01/22/14 Rack of Pork Stuffed with Sausage

"Avere l'acquolina in bocca." (Having water in your mouth. It refers to a mouth watering from seeing something delicious to eat.) Welcome to another recipe edition from Angela's Organic Oregano Farm!

This week's Italian recipes:
  -Leek, Mushroom and Asparagus Frittata
  -Rack of Pork Stuffed with Sausage
  -Chocolate Hazelnut and Vanilla Cheesecake

"Ciao a tutti!" "GRAZIE!" THANK YOU for all that you do. It means the world to us! Don't change so people will like you. Be yourself and the right people will love the real you.

Thanks again for reading!

Yours Truly,              
Angela Reina       

 Recipe: Leek, Mushroom and Asparagus Frittata

Leek, Mushroom and Asparagus Frittata
Frittata di Porri, Funghi e Asparagi


8 large 3 eggs
1 cup chopped leeks (white and pale green parts only)
One 12-ounce bunch thin asparagus, trimmed, cut on diagonal into 1-inch pieces (about 2 1/2 cups)
1 cup sliced stemmed shiitake mushrooms
2 tablespoons (1/4 stick) butter
1 cup diced Fontina cheese, divided
1/2 teaspoon salt
1/2 teaspoon ground black pepper
1/4 cup grated Parmigiano cheese


Preheat broiler.

Melt butter in heavy broiler proof 10-inch diameter nonstick skillet over medium heat.

Add leeks and saute 4 minutes.

Add asparagus and shiitake mushrooms.

Sprinkle lightly with salt, and saute until tender, about 5-6 minutes.

Whisk in eggs, 3/4 cup Fontina cheese, 1/2 teaspoon salt, and 1/2 teaspoon pepper in medium bowl.

Add egg mixture to skillet.

Fold gently to combine.

Cook until almost set.

Sprinkle remaining 1/4 cup Fontina cheese and Parmigiano cheese over.

Broil until frittata is puffed and cheese begins to turn golden, about 3-4 minutes.

Cut into wedges and serve. Makes 4 servings.

That's it!

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 Recipe: Rack of Pork Stuffed with Sausage

Rack of Pork Stuffed with Sausage
Maiale Farcito con Salsiccia


1 (6-pound) bone-in pork loin roast
1 pound Italian sausages (about 6), casings discarded
6 scallions, chopped (1 cup)
2 celery ribs, chopped (1 cup)
1 cup plus 1 teaspoon extra-virgin olive oil, divided
4 large sage sprigs
20 brine-cured black olives


Preheat oven to 500?F with rack in middle.

Partially cut roast away from bones to create a flap for stuffing, allowing meat to be returned to bone.

Rub pork inside and out with 1 and 1/2 teaspoons salt and 1/2 teaspoon pepper.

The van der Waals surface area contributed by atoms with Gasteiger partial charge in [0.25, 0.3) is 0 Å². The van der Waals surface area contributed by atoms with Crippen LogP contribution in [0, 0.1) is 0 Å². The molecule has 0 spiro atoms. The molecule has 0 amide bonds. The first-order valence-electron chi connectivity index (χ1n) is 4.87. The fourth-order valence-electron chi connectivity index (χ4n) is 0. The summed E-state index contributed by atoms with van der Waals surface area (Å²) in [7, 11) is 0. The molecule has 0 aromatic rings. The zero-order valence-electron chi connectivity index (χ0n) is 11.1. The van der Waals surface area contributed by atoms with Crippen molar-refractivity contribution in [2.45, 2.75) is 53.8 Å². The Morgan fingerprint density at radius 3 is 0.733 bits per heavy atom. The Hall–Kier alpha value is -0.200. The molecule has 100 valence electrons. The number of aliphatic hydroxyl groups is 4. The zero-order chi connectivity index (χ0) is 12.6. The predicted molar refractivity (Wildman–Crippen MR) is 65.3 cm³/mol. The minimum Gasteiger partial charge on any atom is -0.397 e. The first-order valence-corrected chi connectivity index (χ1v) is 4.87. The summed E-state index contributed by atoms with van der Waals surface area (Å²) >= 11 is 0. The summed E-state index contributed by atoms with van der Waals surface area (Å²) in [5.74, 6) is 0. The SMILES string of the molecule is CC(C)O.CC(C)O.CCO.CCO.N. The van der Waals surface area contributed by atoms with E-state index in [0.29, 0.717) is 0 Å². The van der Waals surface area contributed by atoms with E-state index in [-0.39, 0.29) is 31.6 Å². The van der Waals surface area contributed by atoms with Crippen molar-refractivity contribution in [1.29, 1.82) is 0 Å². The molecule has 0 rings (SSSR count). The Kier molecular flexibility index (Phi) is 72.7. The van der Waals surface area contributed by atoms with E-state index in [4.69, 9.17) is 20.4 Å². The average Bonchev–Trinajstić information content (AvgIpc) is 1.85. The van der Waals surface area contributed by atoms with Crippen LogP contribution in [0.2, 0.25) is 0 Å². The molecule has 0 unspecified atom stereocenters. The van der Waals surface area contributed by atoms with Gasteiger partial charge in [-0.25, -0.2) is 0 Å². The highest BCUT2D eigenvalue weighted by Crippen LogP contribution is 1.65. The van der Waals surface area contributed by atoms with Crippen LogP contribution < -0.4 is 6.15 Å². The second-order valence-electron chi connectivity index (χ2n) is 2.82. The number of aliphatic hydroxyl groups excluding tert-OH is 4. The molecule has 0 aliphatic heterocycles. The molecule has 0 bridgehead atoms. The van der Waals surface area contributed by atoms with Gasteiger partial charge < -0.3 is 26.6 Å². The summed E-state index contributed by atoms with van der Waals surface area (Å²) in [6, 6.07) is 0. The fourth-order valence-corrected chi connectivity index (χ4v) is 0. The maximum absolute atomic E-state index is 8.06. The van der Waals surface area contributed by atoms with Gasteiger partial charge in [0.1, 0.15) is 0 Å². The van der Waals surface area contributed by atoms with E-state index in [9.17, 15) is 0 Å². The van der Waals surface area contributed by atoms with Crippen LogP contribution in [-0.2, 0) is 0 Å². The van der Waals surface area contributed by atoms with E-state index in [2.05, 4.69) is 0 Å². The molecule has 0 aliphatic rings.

Rub outside with 1 teaspoon olive oil.

Place sage, sausages and scallions, inside flap and tie roast with string.

Place roast, bone side down, in a large roasting pan with celery and olives.

Pour in wine and remaining cup olive oil.

Roast 20 minutes, then reduce heat to 325?F and roast, basting meat every 30 minutes, until an instant-read thermometer inserted into center of meat registers 155?F, about 2 hours more.

Let stand 15 minutes.

Serve with pan juices. Makes 8 to 10 servings.

That's it!

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 Recipe: Chocolate Hazelnut and Vanilla Cheesecake

Chocolate Hazelnut and Vanilla Cheesecake
Torta di Cioccolata al Forno con Vaniglia e Nocciola


For the Crust:
1/4 pound wheat meal crackers finely crushed (about 1 cup)
1 ounce fine-quality bittersweet chocolate, grated
1/2 stick unsalted butter, melted

For the Filling:
1/2 pound fine-quality bittersweet chocolate, chopped
1 stick unsalted butter, cut into pieces
1 pound 2 ounce cream cheese, at room temperature
1/2 cup sour cream
1/4 teaspoon pure vanilla extract
2 large eggs
2/3 cup superfine granulated sugar
1 cup hazelnuts (4 1/2 ounces), toasted loose skins rubbed off in a kitchen towel while still warm, and nuts chopped


Prepare the Crust:
Combine all ingredients, then press onto bottom of a springform pan.

Prepare the Filling:
Preheat oven to 325?F with rack in middle.

Melt chocolate with butter.

Remove from heat and whisk in cream cheese until smooth.

Whisk in sour cream and vanilla.

Whisk together eggs and sugar in a large bowl until mixture has a mousse-like consistency.

Stir in chocolate mixture and nuts.

Pour filling into crust and bake 1 and 1/2 hours.

Cool to room temperature in pan on a rack, about 1 hour, then chill at least 1 hour. (Cake will sink slightly.) Makes 6 to 10 servings.

That's it!